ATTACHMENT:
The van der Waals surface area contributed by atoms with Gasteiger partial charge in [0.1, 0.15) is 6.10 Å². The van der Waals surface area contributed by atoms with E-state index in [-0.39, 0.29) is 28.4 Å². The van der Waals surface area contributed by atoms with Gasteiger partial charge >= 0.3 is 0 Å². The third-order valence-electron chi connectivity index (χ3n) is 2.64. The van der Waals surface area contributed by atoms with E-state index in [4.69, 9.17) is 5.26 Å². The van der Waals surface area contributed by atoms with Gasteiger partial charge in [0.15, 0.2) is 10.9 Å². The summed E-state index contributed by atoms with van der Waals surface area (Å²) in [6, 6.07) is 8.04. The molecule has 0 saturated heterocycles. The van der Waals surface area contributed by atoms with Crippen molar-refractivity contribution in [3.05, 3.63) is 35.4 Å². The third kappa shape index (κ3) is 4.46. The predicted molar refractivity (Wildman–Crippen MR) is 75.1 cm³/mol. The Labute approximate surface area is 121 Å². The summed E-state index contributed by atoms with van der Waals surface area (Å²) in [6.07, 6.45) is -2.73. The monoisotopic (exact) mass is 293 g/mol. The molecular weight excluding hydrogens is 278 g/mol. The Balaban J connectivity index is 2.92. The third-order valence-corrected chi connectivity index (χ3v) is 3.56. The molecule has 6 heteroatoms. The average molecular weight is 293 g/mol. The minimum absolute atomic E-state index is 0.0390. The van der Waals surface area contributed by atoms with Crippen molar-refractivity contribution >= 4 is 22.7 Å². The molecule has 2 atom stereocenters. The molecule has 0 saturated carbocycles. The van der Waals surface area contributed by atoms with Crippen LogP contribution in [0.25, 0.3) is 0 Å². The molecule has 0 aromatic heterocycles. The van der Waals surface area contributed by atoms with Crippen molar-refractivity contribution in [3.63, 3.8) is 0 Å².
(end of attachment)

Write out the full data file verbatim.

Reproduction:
The van der Waals surface area contributed by atoms with Gasteiger partial charge in [0.1, 0.15) is 6.10 Å². The van der Waals surface area contributed by atoms with E-state index in [-0.39, 0.29) is 28.4 Å². The van der Waals surface area contributed by atoms with Gasteiger partial charge >= 0.3 is 0 Å². The third-order valence-electron chi connectivity index (χ3n) is 2.64. The van der Waals surface area contributed by atoms with E-state index in [4.69, 9.17) is 5.26 Å². The van der Waals surface area contributed by atoms with Gasteiger partial charge in [0.15, 0.2) is 10.9 Å². The summed E-state index contributed by atoms with van der Waals surface area (Å²) in [6, 6.07) is 8.04. The molecule has 0 saturated heterocycles. The van der Waals surface area contributed by atoms with Crippen molar-refractivity contribution in [3.05, 3.63) is 35.4 Å². The third kappa shape index (κ3) is 4.46. The predicted molar refractivity (Wildman–Crippen MR) is 75.1 cm³/mol. The Labute approximate surface area is 121 Å². The summed E-state index contributed by atoms with van der Waals surface area (Å²) in [6.07, 6.45) is -2.73. The monoisotopic (exact) mass is 293 g/mol. The molecular weight excluding hydrogens is 278 g/mol. The Balaban J connectivity index is 2.92. The third-order valence-corrected chi connectivity index (χ3v) is 3.56. The molecule has 6 heteroatoms. The average molecular weight is 293 g/mol. The minimum absolute atomic E-state index is 0.0390. The van der Waals surface area contributed by atoms with Crippen molar-refractivity contribution >= 4 is 22.7 Å². The molecule has 2 atom stereocenters. The molecule has 0 saturated carbocycles. The van der Waals surface area contributed by atoms with Crippen LogP contribution in [0.25, 0.3) is 0 Å². The molecule has 0 aromatic heterocycles. The van der Waals surface area contributed by atoms with Crippen molar-refractivity contribution in [3.63, 3.8) is 0 Å².